Ole Gunnar Solskjaer should be named permanent Manchester United manager according to former team-mate Ryan Giggs, who insists the Premier League club have "messed around far too long".
Solskjaer was appointed on a caretaker basis until the end of the season after Jose Mourinho was sacked in December and the Norwegian favourite has rejuvenated United.
United have only lost one of their 12 matches under Solskjaer in all competitions - winning 10 - to be fourth in the Premier League as they prepare to face Chelsea in the fifth round of the FA Cup on Monday.
Tottenham manager Mauricio Pochettino is believed to be in contention for the United job but ex-assistant Giggs backed Solskjaer for the permanent role following the previous sackings of Mourinho, Louis van Gaal and David Moyes since Alex Ferguson's retirement in 2013.
"I do," Giggs told The Guardian when asked if Solskjaer should be appointed permanently. "We've messed around far too long.
"When you've got someone who knows the club, who is tactically astute, clearly has the players and fans on board, that gives you lots of momentum. There will be bumps in the road but most fans imagine what he could do with the money that’s been spent the last few years.
"Ole's done a fantastic job. I've obviously been in touch with him and he's given players freedom and also done well tactically. The confidence is huge. He's got smiles back on their faces."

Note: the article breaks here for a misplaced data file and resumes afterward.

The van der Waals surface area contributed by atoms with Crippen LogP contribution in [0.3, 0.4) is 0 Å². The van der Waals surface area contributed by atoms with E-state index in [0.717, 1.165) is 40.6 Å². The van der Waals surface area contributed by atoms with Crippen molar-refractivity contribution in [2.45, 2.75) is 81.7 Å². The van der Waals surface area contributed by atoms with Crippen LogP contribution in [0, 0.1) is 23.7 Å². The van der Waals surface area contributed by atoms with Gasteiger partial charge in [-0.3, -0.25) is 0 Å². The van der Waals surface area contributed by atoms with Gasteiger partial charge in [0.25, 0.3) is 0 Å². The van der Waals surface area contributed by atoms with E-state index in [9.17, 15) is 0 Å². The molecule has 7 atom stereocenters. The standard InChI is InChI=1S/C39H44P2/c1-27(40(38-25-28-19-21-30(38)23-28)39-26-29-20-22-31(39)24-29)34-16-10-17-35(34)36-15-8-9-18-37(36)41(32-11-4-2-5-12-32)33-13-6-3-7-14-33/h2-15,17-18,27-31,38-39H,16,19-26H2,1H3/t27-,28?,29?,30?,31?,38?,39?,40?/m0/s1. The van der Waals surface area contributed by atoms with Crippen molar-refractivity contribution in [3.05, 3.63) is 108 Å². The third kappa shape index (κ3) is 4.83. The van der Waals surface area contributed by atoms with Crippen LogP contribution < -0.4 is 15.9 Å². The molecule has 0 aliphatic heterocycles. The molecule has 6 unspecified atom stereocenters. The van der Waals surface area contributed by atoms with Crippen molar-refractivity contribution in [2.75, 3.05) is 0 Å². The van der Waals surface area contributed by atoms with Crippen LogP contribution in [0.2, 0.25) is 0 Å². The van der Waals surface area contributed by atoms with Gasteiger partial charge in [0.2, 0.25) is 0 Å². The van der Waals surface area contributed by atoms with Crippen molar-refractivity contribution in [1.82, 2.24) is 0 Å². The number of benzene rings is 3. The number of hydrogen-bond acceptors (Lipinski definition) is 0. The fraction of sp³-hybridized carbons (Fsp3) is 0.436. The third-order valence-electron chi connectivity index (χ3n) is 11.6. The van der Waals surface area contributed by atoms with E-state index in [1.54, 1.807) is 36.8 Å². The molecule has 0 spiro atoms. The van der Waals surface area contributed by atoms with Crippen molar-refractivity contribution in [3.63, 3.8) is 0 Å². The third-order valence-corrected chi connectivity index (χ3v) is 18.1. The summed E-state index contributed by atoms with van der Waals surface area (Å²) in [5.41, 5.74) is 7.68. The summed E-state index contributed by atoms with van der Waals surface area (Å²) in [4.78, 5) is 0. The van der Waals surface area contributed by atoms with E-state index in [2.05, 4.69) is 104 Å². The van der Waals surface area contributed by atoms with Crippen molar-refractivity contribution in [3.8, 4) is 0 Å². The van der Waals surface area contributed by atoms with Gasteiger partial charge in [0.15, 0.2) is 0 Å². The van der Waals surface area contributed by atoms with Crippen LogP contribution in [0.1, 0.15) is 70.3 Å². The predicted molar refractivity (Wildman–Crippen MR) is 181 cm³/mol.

Giggs added: "I wouldn't be in any rush because you don't want to derail the current situation. Planning is more important than the announcement. Look at [Pep] Guardiola. He got in Manchester City players he wanted the year before he took over.
"So, if it is Ole, keep it amongst the club and start planning. Our problem the past few years is that we were always playing catch-up. We should identify the two or three players we need if we're going to win the Premier League and Champions League."
Giggs played alongside Solskjaer at Old Trafford - the pair team-mates in 1998-99 as United claimed the treble after winning the Premier League, Champions League and FA Cup.
"He's got that steely determination, because he's been through a lot," Giggs continued. "When he was young he went to a different country.
"He had huge success but he was not always picked. He studied the game while he had a bad injury and then he coached at the club. So I always thought he had that potential because he knows the game and has that inner steel."